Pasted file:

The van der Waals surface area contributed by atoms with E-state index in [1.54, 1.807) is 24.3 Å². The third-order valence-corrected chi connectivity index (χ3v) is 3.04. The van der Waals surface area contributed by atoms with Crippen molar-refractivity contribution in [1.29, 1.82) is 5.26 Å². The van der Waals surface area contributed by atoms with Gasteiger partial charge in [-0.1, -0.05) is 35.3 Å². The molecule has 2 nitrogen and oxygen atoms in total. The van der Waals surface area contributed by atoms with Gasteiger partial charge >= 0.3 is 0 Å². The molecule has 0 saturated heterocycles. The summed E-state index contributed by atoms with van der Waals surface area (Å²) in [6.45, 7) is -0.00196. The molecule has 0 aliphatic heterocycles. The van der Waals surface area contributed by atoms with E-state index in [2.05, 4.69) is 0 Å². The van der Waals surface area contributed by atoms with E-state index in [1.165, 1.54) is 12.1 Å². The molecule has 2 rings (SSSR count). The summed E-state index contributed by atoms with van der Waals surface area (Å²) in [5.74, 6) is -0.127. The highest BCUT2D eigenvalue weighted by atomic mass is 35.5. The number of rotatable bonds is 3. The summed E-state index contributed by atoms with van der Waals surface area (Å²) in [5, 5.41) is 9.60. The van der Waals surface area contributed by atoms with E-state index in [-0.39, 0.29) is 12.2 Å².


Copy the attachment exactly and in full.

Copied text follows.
The van der Waals surface area contributed by atoms with E-state index in [1.54, 1.807) is 24.3 Å². The third-order valence-corrected chi connectivity index (χ3v) is 3.04. The van der Waals surface area contributed by atoms with Crippen molar-refractivity contribution in [1.29, 1.82) is 5.26 Å². The van der Waals surface area contributed by atoms with Gasteiger partial charge in [-0.1, -0.05) is 35.3 Å². The molecule has 2 nitrogen and oxygen atoms in total. The van der Waals surface area contributed by atoms with Gasteiger partial charge >= 0.3 is 0 Å². The molecule has 0 saturated heterocycles. The summed E-state index contributed by atoms with van der Waals surface area (Å²) in [6.45, 7) is -0.00196. The molecule has 0 aliphatic heterocycles. The van der Waals surface area contributed by atoms with E-state index in [2.05, 4.69) is 0 Å². The van der Waals surface area contributed by atoms with E-state index in [1.165, 1.54) is 12.1 Å². The molecule has 2 rings (SSSR count). The summed E-state index contributed by atoms with van der Waals surface area (Å²) in [5.74, 6) is -0.127. The highest BCUT2D eigenvalue weighted by atomic mass is 35.5. The number of rotatable bonds is 3. The summed E-state index contributed by atoms with van der Waals surface area (Å²) in [5, 5.41) is 9.60. The van der Waals surface area contributed by atoms with E-state index in [-0.39, 0.29) is 12.2 Å².